# thomblake comments on Rationality and Winning - Less Wrong Discussion

17 04 May 2012 06:31PM

You are viewing a comment permalink. View the original post to see all comments and the full post content.

Sort By: Best

Comment author: 04 May 2012 08:11:17PM *  2 points [-]

A more straightforward example:

If I believe that buying a lottery ticket for \$1 has a 90% chance of winning \$1 million, the rational thing to do [1] is buy the ticket. Even if the actual chance of winning [2] is 1 in a billion.

And if I was correct about the probability of winning but still lost, that also does not change that it was the rational thing to do.

[1]: under ordinary assumptions about preferences
[2]: the probability I would have assigned if I had much better information

Comment author: 06 May 2012 12:50:03PM *  -1 points [-]

What if you have the option c: think and figure out that the actual chance is 1 in a billion. This completely summarizes the issue. If there's 3 populations of agents:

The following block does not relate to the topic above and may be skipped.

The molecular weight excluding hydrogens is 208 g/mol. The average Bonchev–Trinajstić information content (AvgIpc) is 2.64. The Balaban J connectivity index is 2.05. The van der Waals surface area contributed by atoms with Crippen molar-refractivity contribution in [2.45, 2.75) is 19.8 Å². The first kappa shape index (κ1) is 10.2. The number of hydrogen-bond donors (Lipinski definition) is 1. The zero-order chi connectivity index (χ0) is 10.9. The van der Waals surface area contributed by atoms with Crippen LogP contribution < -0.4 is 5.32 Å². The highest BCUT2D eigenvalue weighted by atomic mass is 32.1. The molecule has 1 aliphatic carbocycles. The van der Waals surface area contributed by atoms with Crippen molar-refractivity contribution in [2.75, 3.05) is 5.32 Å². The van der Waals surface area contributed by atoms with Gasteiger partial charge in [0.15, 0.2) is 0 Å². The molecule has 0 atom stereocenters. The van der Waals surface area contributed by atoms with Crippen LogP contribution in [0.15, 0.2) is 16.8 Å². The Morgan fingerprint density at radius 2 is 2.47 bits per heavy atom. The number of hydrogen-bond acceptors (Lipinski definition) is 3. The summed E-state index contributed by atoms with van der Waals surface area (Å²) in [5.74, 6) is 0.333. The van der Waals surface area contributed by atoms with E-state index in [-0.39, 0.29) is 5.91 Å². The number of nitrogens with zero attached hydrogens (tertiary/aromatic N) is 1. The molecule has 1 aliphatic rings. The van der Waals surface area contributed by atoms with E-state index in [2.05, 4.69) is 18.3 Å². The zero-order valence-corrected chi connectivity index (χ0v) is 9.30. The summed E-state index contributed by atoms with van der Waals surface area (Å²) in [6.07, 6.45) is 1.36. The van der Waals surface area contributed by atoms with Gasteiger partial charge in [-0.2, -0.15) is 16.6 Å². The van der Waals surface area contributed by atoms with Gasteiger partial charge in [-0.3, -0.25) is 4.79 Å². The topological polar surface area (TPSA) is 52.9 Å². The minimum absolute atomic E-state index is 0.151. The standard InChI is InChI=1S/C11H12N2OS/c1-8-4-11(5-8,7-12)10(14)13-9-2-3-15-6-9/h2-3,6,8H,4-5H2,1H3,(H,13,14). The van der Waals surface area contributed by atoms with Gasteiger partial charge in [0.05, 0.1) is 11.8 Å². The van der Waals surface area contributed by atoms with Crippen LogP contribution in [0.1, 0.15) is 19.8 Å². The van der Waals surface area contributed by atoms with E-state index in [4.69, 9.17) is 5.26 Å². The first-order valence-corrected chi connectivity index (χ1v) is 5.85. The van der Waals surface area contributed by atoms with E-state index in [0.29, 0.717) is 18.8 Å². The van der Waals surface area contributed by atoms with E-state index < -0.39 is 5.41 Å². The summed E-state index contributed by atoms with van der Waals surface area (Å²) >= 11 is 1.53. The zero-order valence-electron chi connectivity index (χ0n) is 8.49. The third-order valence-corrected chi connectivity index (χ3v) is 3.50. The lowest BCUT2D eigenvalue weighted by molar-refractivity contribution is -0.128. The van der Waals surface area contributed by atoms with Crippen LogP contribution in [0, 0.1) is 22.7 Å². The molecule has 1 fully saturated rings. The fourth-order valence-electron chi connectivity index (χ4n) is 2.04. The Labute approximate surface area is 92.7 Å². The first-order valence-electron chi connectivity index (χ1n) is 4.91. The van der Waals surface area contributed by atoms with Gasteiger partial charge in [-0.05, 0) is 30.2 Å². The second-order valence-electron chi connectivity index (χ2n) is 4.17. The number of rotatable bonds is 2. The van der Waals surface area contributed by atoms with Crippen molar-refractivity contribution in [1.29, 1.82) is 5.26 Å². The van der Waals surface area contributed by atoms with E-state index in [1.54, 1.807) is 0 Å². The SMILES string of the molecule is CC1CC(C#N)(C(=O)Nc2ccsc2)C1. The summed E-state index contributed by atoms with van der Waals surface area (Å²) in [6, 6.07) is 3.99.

A: agents whom grossly overestimate chance of winning but somehow don't buy the ticket (perhaps the reasoning behind the estimate, due to it's sloppiness, is not given enough weight against the 'too good to be true' heuristics),

B: agents whom grossly overestimate chance of winning, and buy the ticket,

C: agents whom correctly estimate chance of winning and don't buy the ticket.

C does the best, A does the second best, and B loses. B may also think itself a rationalist, but is behaving in an irrational manner due to not accommodating for B's cognitive constraints. Perhaps agents from A whom read of cognitive biases and decide that they don't have those biases, become agents in B, while to become an agent in C you have to naturally have something, and also train yourself.